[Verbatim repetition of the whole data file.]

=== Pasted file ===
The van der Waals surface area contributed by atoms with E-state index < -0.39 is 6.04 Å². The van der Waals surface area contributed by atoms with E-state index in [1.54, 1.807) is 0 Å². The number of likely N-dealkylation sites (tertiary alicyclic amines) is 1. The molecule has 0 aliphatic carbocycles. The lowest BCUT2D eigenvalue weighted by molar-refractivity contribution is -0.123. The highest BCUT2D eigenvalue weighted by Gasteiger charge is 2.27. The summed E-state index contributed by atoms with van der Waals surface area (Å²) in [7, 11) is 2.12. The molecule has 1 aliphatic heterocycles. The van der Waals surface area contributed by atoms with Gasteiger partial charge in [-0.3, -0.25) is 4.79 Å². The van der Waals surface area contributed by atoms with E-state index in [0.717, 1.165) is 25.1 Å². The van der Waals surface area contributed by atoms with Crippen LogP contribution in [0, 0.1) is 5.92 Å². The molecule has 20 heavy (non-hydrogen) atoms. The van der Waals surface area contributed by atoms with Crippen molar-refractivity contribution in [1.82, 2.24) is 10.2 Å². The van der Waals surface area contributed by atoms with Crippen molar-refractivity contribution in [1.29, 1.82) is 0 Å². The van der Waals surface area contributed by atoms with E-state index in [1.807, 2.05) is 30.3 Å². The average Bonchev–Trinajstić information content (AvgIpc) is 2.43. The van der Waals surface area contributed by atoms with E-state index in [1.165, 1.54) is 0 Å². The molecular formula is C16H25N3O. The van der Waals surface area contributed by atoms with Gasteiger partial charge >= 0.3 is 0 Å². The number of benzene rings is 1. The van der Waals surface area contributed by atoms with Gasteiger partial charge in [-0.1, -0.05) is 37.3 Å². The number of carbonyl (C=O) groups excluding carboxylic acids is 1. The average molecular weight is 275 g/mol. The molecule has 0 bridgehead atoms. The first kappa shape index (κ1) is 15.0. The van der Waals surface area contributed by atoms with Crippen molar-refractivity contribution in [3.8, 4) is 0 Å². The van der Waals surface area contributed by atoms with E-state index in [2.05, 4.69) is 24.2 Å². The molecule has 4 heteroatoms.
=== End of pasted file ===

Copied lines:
The van der Waals surface area contributed by atoms with E-state index < -0.39 is 6.04 Å². The van der Waals surface area contributed by atoms with E-state index in [1.54, 1.807) is 0 Å². The number of likely N-dealkylation sites (tertiary alicyclic amines) is 1. The molecule has 0 aliphatic carbocycles. The lowest BCUT2D eigenvalue weighted by molar-refractivity contribution is -0.123. The highest BCUT2D eigenvalue weighted by Gasteiger charge is 2.27. The summed E-state index contributed by atoms with van der Waals surface area (Å²) in [7, 11) is 2.12. The molecule has 1 aliphatic heterocycles. The van der Waals surface area contributed by atoms with Gasteiger partial charge in [-0.3, -0.25) is 4.79 Å². The van der Waals surface area contributed by atoms with E-state index in [0.717, 1.165) is 25.1 Å². The van der Waals surface area contributed by atoms with Crippen LogP contribution in [0, 0.1) is 5.92 Å². The molecule has 20 heavy (non-hydrogen) atoms. The van der Waals surface area contributed by atoms with Crippen molar-refractivity contribution in [1.82, 2.24) is 10.2 Å². The van der Waals surface area contributed by atoms with Crippen molar-refractivity contribution in [1.29, 1.82) is 0 Å². The van der Waals surface area contributed by atoms with E-state index in [1.807, 2.05) is 30.3 Å². The average Bonchev–Trinajstić information content (AvgIpc) is 2.43. The van der Waals surface area contributed by atoms with E-state index in [1.165, 1.54) is 0 Å². The molecular formula is C16H25N3O. The van der Waals surface area contributed by atoms with Gasteiger partial charge >= 0.3 is 0 Å². The number of benzene rings is 1. The van der Waals surface area contributed by atoms with Gasteiger partial charge in [-0.1, -0.05) is 37.3 Å². The number of carbonyl (C=O) groups excluding carboxylic acids is 1. The average molecular weight is 275 g/mol. The molecule has 0 bridgehead atoms. The first kappa shape index (κ1) is 15.0. The van der Waals surface area contributed by atoms with Crippen molar-refractivity contribution in [3.8, 4) is 0 Å². The van der Waals surface area contributed by atoms with E-state index in [2.05, 4.69) is 24.2 Å². The molecule has 4 heteroatoms.